Barr’s longest-running politicization of the Justice Department is the Durham investigation — a quixotic pursuit designed to attack the president’s political rivals. Confirming his scorn for honest apolitical prosecutors, Barr refers to some as “headhunters” who pursue “ill-conceived charges against prominent political figures.” It does not appear to be a coincidence that all of these prominent political figures happen to be friends of the president. However, if I’m a headhunter because I charged and convicted disgraced local House members Duncan D. Hunter and Randy “Duke” Cunningham, so be it. It’s a badge that I will wear with honor.

I remained in government service this past year at least partly because I was concerned that the department would interfere with the Hunter prosecution in my absence. Unfortunately, many of my colleagues without such a rationale appear to have started abandoning Barr’s ship. Equally troubling, highly qualified lawyers appear to be unwilling to apply to be federal prosecutors while Barr remains at the helm. Yet, as I leave government service, I take great comfort in the fact that the career people who remain in the Department of Justice are firmly committed to the rule of law, and are some of the most dedicated, ethical and industrious individuals we have in government. At times like these, I take heart in knowing that they are all committed to preserving and rebuilding the Department of Justice that I was privileged to serve.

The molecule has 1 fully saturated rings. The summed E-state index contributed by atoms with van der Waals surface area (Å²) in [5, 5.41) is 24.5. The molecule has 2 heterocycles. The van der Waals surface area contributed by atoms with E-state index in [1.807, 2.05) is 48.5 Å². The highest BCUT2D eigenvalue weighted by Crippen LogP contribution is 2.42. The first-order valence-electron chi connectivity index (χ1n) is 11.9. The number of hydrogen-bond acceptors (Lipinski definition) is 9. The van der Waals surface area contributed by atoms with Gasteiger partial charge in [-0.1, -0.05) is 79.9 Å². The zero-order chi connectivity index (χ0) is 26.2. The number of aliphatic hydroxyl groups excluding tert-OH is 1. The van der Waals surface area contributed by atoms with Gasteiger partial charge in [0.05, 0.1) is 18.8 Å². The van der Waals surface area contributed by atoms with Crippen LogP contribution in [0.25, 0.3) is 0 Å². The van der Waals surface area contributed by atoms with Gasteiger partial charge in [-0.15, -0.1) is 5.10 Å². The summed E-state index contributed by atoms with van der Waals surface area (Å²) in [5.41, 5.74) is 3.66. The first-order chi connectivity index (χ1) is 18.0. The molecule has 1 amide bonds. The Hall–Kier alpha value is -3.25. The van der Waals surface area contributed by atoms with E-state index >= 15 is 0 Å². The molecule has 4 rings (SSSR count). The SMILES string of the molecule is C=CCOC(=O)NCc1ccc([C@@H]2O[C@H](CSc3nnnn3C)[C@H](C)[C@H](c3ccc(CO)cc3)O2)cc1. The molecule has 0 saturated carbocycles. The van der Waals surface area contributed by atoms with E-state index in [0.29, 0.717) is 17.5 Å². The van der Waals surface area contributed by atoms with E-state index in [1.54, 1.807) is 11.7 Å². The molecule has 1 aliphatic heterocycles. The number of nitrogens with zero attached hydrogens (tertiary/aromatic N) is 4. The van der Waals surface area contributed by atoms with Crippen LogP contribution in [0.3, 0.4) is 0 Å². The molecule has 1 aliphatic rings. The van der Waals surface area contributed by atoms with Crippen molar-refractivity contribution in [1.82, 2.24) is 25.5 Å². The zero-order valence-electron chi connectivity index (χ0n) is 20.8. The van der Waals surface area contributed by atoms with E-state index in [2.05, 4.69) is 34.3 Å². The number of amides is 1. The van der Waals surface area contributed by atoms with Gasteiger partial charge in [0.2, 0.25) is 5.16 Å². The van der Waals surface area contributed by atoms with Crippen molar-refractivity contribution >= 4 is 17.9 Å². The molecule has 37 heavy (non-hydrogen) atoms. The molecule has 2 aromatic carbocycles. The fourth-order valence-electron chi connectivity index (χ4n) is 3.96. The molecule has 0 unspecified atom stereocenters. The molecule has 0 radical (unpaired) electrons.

Halpern was an assistant U.S. attorney for 36 years in the U.S. Attorney’s Office in San Diego.